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08 Jul 2014

The IMB-CNM participates in the creation of the new ATLAS subdetector at CERN

The new subdetector is inserted in the same heart of ATLAS, with smaller sensors and high resistance to radioactivity. Some of the sensors have been developed and manufactured in the Clean Room of the IMB-CNM-CSIC, in Barcelona.



A new subdetector was recently added to the huge apparatus of the ATLAS experiment, located at CERN (Geneva), home of the world's largest particle accelerator. Researchers from the Institute of Microelectronics of (IMB-CNM-CSIC) of the Spanish National Research Council (CSIC) have participated in the development of this subdetector.

ATLAS (A Toroidal LHC ApparatuS, Toroidal Apparatus) is one of the five particle detectors of the Large Hadron Collider, LHC. The ATLAS is a multipurpose detector, designed to investigate in multiple fields of physics, from the detection of the Higgs boson to the particles that could be part of dark matter.

The new part that has been inserted into ATLAS is the IBL (Insertable b-layer) subdetector. It is an additional layer of silicon devices that has been attached to the pre-existing Pixel detector, installed in the center of ATLAS, in the area closest to the point of collision between the particles.

The Pixel detector is made up of four cylindrical barrels, inserted one into the other, and is made of small silicon diodes that are capable of detecting the particles that pass through them, so they can be used as excellent tracers. Such devices are mounted on a grid and connected to integrated circuits that read the signal generated in the detector.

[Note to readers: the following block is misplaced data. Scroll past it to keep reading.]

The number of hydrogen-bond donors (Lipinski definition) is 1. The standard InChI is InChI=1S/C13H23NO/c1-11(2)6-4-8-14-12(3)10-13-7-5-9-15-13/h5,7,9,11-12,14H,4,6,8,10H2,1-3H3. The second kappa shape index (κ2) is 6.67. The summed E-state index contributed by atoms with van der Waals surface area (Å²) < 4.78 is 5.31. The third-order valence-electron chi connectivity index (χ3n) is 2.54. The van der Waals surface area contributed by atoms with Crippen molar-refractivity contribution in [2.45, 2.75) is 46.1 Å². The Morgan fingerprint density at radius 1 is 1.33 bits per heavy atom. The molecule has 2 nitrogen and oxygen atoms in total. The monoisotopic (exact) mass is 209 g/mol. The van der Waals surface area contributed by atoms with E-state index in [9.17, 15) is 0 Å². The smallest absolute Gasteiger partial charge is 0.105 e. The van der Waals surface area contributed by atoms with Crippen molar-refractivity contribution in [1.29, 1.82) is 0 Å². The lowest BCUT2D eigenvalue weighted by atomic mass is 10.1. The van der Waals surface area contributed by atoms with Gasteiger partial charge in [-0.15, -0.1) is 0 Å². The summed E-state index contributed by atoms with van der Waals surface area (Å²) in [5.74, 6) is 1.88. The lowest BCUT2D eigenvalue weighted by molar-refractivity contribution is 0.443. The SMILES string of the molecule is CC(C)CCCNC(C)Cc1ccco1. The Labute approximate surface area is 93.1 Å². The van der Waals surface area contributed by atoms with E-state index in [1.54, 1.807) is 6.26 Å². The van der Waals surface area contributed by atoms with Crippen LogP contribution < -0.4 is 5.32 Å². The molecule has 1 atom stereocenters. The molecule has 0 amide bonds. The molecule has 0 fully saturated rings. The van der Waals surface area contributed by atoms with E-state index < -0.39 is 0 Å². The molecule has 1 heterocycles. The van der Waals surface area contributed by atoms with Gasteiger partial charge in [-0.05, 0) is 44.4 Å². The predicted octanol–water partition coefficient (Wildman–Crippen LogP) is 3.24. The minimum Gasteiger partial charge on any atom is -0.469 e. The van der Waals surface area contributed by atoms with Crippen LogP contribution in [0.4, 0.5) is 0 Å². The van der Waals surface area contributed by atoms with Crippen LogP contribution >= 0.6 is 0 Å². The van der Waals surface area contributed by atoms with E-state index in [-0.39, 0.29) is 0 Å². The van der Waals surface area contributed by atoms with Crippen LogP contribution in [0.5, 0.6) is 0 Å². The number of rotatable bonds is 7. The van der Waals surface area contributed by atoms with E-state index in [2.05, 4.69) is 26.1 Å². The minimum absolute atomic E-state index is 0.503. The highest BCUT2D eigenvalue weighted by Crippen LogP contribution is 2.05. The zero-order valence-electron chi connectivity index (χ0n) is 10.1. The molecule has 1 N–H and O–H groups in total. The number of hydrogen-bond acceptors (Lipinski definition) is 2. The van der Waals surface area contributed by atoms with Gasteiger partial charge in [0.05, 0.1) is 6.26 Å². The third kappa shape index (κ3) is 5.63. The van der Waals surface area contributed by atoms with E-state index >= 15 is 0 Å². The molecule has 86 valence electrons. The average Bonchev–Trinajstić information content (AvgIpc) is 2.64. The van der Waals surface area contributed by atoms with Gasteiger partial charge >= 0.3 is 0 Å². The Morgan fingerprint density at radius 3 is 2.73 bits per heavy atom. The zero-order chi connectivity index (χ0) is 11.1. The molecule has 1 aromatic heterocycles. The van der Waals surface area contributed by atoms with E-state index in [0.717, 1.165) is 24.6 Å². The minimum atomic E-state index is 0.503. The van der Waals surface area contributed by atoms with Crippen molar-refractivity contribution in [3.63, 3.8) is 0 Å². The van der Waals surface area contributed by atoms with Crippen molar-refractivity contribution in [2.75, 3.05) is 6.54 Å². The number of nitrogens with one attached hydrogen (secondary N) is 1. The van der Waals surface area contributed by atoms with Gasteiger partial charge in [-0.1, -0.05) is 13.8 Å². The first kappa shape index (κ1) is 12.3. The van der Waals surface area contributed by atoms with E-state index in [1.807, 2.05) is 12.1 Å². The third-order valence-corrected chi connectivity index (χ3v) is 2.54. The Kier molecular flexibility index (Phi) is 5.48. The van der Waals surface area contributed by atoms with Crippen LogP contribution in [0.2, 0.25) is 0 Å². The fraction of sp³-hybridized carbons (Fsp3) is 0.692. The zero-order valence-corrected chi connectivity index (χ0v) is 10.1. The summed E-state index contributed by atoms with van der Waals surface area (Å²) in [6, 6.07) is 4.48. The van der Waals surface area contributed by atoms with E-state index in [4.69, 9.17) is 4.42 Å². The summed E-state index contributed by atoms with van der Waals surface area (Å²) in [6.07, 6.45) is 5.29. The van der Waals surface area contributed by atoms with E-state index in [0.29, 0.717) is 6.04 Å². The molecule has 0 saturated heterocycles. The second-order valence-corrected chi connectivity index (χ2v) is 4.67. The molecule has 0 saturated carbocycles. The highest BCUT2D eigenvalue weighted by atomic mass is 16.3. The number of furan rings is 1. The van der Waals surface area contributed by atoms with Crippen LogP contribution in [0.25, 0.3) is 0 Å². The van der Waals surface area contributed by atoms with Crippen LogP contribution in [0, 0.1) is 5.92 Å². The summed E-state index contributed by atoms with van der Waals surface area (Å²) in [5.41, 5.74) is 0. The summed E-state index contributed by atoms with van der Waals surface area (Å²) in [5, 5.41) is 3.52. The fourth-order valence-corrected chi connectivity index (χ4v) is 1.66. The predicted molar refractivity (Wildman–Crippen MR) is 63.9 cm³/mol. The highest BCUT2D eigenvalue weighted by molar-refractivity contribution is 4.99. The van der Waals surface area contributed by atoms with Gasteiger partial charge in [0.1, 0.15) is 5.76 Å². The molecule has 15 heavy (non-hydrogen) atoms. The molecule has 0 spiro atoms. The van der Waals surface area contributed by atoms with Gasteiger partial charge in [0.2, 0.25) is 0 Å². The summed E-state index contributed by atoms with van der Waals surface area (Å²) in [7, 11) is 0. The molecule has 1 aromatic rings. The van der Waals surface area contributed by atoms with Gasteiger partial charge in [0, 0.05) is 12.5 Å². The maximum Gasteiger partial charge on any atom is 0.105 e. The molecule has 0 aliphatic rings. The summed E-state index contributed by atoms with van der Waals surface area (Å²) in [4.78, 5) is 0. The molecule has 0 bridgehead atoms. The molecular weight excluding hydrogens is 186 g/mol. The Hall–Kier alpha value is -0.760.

Smaller and more radiation resistant sensors have been manufactured for the IBL subdetector than the previous ones, which is why they have been installed in the heart of the Pixel detector, a highly radioactive area. This additional layer is expected to improve the tracing performance of the ATLAS experiment, as well as its ability to label specific families of collision products.

The IMB-CNM has manufactured part of the IBL's 3D silicon sensors, by applying state-of-the-art semiconductor technologies developed in its advanced Clean Room. IMB-CNM physicists and engineers also participated in the testing and commissioning phases of the new experimental equipment. The work has been developed within the framework of the national project FPA2010-22060-C02 and in collaboration with the Institut de Fisica d'Altes Energies (IFAE-Barcelona).